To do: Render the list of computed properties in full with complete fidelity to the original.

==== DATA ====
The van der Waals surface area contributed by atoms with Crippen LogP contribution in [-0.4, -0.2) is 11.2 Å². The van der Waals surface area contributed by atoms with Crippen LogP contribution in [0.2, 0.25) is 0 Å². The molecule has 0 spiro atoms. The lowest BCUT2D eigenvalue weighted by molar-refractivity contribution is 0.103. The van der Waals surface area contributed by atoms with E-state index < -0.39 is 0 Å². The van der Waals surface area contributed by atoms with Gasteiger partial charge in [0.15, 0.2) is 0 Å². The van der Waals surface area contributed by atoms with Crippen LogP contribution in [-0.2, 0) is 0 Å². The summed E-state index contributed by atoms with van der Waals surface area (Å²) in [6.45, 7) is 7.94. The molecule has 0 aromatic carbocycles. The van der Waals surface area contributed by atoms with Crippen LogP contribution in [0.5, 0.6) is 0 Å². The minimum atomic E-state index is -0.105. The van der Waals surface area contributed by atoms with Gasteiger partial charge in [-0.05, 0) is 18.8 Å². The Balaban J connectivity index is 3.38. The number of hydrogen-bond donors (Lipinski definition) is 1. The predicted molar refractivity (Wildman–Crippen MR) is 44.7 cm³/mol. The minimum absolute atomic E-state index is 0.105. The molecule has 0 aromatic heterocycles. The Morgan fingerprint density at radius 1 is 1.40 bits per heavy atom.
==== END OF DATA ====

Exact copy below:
The van der Waals surface area contributed by atoms with Crippen LogP contribution in [-0.4, -0.2) is 11.2 Å². The van der Waals surface area contributed by atoms with Crippen LogP contribution in [0.2, 0.25) is 0 Å². The molecule has 0 spiro atoms. The lowest BCUT2D eigenvalue weighted by molar-refractivity contribution is 0.103. The van der Waals surface area contributed by atoms with E-state index < -0.39 is 0 Å². The van der Waals surface area contributed by atoms with Gasteiger partial charge in [0.15, 0.2) is 0 Å². The van der Waals surface area contributed by atoms with Crippen LogP contribution in [-0.2, 0) is 0 Å². The summed E-state index contributed by atoms with van der Waals surface area (Å²) in [6.45, 7) is 7.94. The molecule has 0 aromatic carbocycles. The van der Waals surface area contributed by atoms with Crippen LogP contribution in [0.5, 0.6) is 0 Å². The minimum atomic E-state index is -0.105. The van der Waals surface area contributed by atoms with Gasteiger partial charge in [-0.05, 0) is 18.8 Å². The Balaban J connectivity index is 3.38. The number of hydrogen-bond donors (Lipinski definition) is 1. The predicted molar refractivity (Wildman–Crippen MR) is 44.7 cm³/mol. The minimum absolute atomic E-state index is 0.105. The molecule has 0 aromatic heterocycles. The Morgan fingerprint density at radius 1 is 1.40 bits per heavy atom.